Ciudadanos has always been a far-right party

Most authoritarian governments also espouse social-democratic policies

Whoever wished to believe the confused and contradictory ways in which Ciudadanos have chosen to define themselves ideologically throughout their twelve years of existence (liberal centre-left, progressive liberal, transformative centre-right, centre-centre regenerationist, or the most incisive, "neither right nor left: Spanish"), they were well within their rights to do so. However, one must assume that now, following their pact with the PP and Vox[1] in forming a government in Andalusia, the time has come to end this drawn out, ideological fancy-dress parade. From the day the party made its first public appearance at the Palau de la Música on September 16, 2006, with a poster featuring a largely-unknown Albert Rivera, naked with his hands covering his genitals, Ciudadanos has been a far-right party. It hasn’t ceased to be one for a single day. The same can be said of the PP, which from its beginnings as AP [Alianza Popular] has been home to various strands on the Spanish right, including the most extreme. It was supposed to be a way of keeping them contained, but for some time now (since the Aznar government) the hardest and most extreme right calls the shots within the party.

Someone might object to the fact that the PP, and more so Ciudadanos’, electoral programs and congressional documents contain social measures which are in line with social democracy. They also form part of the program they have agreed in Andalusia. However, we must not forget that most authoritarian governments, and even totalitarian ones, include measures of this nature. Franco provided financial assistance for the elderly and for families, as well as bonuses, council houses, farmers mutual societies and a range of collective measures. The various declarations by the far-right feature restrictions on and the persecution of fundamental freedoms. However, such a position does not rule out a certain state architecture which guarantees the protection of other rights, as long as they are properly supervised by those who are in power. This is in keeping with the "Keep your nose out of trouble and we'll leave you alone" approach.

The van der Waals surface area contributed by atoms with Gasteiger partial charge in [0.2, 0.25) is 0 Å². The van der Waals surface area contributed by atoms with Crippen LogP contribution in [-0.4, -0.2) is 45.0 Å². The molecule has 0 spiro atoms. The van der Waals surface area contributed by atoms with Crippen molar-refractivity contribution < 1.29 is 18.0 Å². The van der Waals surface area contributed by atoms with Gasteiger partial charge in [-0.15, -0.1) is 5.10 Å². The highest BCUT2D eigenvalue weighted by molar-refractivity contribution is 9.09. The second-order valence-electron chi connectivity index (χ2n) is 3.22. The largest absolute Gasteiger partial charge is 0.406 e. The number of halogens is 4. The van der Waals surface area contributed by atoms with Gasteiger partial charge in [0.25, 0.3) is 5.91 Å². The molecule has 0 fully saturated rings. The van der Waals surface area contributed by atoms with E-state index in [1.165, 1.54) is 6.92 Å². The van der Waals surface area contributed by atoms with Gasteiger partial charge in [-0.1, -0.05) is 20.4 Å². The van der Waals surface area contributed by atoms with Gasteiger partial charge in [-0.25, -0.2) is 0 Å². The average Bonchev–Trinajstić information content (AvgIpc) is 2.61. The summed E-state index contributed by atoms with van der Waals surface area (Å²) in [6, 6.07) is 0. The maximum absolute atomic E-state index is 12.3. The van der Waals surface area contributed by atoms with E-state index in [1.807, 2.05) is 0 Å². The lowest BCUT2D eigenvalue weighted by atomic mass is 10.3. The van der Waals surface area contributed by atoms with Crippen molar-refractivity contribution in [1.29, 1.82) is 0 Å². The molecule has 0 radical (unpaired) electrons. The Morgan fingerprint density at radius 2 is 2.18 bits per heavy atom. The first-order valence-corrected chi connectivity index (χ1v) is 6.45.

What really identifies the far-right for what it is, is the practice and promotion of hatred. The main difference between the PP and Ciudadanos on the one hand, and Vox on the other, are the recipients of this hatred. The two "constitutionalist" parties have always espoused the most primal form of anti-Catalanism (in the case of Ciudadanos, it was the reason the party came into existence in the first place), which in recent years, from the bitter debate over the Statute and its subsequent consolidation by the Constitutional Court, has become increasingly extreme. It is a form of hate-speech one could call homegrown, for Spanish consumption. Vox also practices it, but it also adds the characteristic hatreds of European right-wing extremists: immigrants, women and homosexuals. Ciudadanos doesn’t feel entirely comfortable with these add-ons, but it still signed up for a pact of hatred in Andalusia, with the aim of repeating the formula throughout Spain. It is worth remembering that it was the most voted party in the most recent Catalan elections.

[1] Translator’s Note:  Vox is a  far-right party aligned with European right-wing populism

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